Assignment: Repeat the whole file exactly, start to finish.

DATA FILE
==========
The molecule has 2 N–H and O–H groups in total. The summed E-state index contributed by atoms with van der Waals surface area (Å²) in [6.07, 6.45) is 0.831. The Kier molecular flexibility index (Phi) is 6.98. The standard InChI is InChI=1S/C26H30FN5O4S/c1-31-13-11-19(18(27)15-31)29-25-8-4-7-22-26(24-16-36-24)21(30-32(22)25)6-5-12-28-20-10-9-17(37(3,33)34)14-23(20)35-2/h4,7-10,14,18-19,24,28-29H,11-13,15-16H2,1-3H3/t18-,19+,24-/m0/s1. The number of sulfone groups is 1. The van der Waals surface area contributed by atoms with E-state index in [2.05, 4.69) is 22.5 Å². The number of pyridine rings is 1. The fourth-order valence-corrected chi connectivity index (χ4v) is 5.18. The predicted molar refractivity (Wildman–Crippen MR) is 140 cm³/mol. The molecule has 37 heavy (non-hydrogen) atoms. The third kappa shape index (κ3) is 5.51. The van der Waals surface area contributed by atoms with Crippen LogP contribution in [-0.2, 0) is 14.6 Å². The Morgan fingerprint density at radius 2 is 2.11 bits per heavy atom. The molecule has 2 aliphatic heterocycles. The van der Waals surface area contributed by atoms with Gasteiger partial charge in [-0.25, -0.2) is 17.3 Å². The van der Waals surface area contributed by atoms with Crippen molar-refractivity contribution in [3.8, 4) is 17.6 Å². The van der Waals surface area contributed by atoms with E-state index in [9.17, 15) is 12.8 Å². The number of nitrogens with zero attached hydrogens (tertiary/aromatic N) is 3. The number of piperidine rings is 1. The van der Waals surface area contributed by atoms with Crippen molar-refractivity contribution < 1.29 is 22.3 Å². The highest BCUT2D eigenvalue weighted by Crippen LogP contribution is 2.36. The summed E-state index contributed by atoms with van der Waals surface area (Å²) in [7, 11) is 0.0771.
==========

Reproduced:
The molecule has 2 N–H and O–H groups in total. The summed E-state index contributed by atoms with van der Waals surface area (Å²) in [6.07, 6.45) is 0.831. The Kier molecular flexibility index (Phi) is 6.98. The standard InChI is InChI=1S/C26H30FN5O4S/c1-31-13-11-19(18(27)15-31)29-25-8-4-7-22-26(24-16-36-24)21(30-32(22)25)6-5-12-28-20-10-9-17(37(3,33)34)14-23(20)35-2/h4,7-10,14,18-19,24,28-29H,11-13,15-16H2,1-3H3/t18-,19+,24-/m0/s1. The number of sulfone groups is 1. The van der Waals surface area contributed by atoms with E-state index in [2.05, 4.69) is 22.5 Å². The number of pyridine rings is 1. The fourth-order valence-corrected chi connectivity index (χ4v) is 5.18. The predicted molar refractivity (Wildman–Crippen MR) is 140 cm³/mol. The molecule has 37 heavy (non-hydrogen) atoms. The third kappa shape index (κ3) is 5.51. The van der Waals surface area contributed by atoms with Crippen LogP contribution in [-0.2, 0) is 14.6 Å². The Morgan fingerprint density at radius 2 is 2.11 bits per heavy atom. The molecule has 2 aliphatic heterocycles. The van der Waals surface area contributed by atoms with Gasteiger partial charge in [-0.25, -0.2) is 17.3 Å². The van der Waals surface area contributed by atoms with Crippen molar-refractivity contribution in [3.8, 4) is 17.6 Å². The van der Waals surface area contributed by atoms with E-state index in [9.17, 15) is 12.8 Å². The number of nitrogens with zero attached hydrogens (tertiary/aromatic N) is 3. The number of piperidine rings is 1. The van der Waals surface area contributed by atoms with Crippen molar-refractivity contribution < 1.29 is 22.3 Å². The highest BCUT2D eigenvalue weighted by Crippen LogP contribution is 2.36. The summed E-state index contributed by atoms with van der Waals surface area (Å²) in [7, 11) is 0.0771.